Warwick takes centre stage
Therese Warwick became involved with Ross-on-Wye cricket club four years ago, when her three sons decided they wanted to play cricket.
It all started, she says, when she took them for coaching.
"I just sat on the sidelines for a couple of weeks and watched and then I asked the coach if he needed anything doing which ended up with me making the teas,” she told ecb.co.uk.
“And then I began registering the children who were being coached and building a database of names and details.”
As a former advertising executive with uncommon levels of energy, it wasn't long before her time became more and more occupied with cricket matters.
From the moment she stepped into the club and saw what it could be, the motivation that rendered her a workaholic in her pre-parenting days kicked in and off she went, like a whirling dervish, writing letters, making phone calls and creating new opportunities that until then were deemed beyond reach.
And then came NatWest CricketForce.
"We were talking about refurbishing the machinery shed but I started thinking about our lovely old wooden pavilion which was pretty run down,” Warwick said.
“I suggested it to the committee, who probably thought it was ambitious. But you have to aim high otherwise you never achieve anything."
The next few weeks turned into a frenzy of activity, seeking help from anyone she could think of to lend their support - or materials or time or equipment - to transforming the 1887 pavilion.
She organised a new £5,500 roof, new struts, new floor, a complete rewiring and much more besides, even sourcing some antique lights and old photos, to create a warm, friendly environment inside.
Warwick is currently organising a fundraising drive to secure the £8,500 the club needs for new fencing. She is also organising the annual club dinner, which she predicts will be a revenue earner for the first time and in between all those phone calls, has just negotiated with the local authorities to take a 25-year lease on two run-down tennis courts, which - with the help of a £6,600 grant from the local area network fund (which she organised) - will be transformed into junior cricket pitches.
She wants minor counties cricket at Ross and is desperate for more sport to be available to the youngsters in the area, which is one of the reasons why she already has the level one coaching qualification under her belt and is looking to do level two so she can go into the schools and help out.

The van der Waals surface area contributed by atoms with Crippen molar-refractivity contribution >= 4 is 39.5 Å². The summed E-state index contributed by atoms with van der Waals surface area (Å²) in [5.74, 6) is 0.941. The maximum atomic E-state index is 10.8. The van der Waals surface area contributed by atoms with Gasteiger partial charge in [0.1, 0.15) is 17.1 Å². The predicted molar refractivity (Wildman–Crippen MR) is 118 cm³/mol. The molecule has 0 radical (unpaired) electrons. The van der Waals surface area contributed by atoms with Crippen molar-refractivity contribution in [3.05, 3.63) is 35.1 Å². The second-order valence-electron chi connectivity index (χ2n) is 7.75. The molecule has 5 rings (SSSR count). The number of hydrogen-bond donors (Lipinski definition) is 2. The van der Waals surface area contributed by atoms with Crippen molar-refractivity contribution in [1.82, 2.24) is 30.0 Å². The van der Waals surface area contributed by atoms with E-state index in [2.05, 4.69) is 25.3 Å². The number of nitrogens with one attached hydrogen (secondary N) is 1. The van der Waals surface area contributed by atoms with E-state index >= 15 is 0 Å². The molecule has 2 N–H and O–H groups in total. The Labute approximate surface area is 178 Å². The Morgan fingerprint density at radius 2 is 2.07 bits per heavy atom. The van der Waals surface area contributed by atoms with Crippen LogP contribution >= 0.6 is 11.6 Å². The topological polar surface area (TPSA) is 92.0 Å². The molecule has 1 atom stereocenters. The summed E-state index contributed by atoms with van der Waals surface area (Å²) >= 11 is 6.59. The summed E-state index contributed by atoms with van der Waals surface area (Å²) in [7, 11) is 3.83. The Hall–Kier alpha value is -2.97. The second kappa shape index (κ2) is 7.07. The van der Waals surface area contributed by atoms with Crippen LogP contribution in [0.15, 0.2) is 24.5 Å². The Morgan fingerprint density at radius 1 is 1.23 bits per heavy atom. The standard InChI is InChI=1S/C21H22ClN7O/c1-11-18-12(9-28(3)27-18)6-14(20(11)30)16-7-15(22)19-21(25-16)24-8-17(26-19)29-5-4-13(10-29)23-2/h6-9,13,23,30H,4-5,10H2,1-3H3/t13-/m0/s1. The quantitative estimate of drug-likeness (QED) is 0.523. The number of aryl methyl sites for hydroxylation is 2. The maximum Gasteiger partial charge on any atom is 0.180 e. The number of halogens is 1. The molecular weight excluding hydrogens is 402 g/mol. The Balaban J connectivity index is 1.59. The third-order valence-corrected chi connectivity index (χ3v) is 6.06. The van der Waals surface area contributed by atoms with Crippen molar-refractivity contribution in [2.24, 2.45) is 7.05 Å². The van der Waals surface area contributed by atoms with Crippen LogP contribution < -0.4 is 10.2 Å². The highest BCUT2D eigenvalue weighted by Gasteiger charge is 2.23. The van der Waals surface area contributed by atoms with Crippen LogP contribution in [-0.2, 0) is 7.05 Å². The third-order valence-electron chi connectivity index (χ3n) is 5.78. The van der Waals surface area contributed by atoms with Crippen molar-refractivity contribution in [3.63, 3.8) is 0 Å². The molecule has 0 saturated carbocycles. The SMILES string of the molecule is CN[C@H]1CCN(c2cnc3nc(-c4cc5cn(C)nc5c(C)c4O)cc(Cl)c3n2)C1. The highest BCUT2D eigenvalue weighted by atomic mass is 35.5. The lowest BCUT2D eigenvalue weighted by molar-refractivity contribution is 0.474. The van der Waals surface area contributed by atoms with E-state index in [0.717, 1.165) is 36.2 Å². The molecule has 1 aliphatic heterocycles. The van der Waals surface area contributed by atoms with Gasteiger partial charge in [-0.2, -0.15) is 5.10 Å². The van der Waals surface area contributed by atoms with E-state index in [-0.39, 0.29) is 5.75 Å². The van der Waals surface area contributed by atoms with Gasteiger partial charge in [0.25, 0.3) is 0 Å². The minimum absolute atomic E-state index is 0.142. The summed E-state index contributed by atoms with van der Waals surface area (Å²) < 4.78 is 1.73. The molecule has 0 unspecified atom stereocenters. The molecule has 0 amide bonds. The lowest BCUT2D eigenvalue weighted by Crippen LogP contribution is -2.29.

She also found time during the summer to cut and roll the new junior cricket ground. She used an old Flymo - it took nine hours.
Warwick’s club secretary role at Ross-on-Wye CC embraces the following: secretary, welfare, membership and registration, advertising, marketing, public relations, press coverage, county board liaison, community liaison, fundraiser, grant applications, coaching in schools, gaining clubmark accreditation, NatWest CricketForce, joint events organiser for three years running, organiser of annual club dinner and other social events, and tea lady.
Her ceaseless dedication over that time earned her the behind-the-scenes award at the recent NatWest OSCAs held at Lord's to reward the work of the thousands of people who volunteer their time and services to the game of cricket.
"I found it totally awe-inspiring and humbling to be there with two people who have been volunteers for 35 and 48 years respectively," she said. "I felt quite embarrassed but at the same time loved every moment. I felt valued and that is why we do it."
According to the NatWest OSCAs citation, Therese has 'motivated other members and organised a relatively mediocre club into a buzzing, vibrant centre for cricketing activity at all ages’.
It is something she is most proud of. "There is a great atmosphere at the club,” she enthused. “People talk to each other and everyone has become friends and I know it sounds silly but that gives me a warm glow.
“I am very proud of what the club has created. It shows what a little enthusiasm and determination can achieve."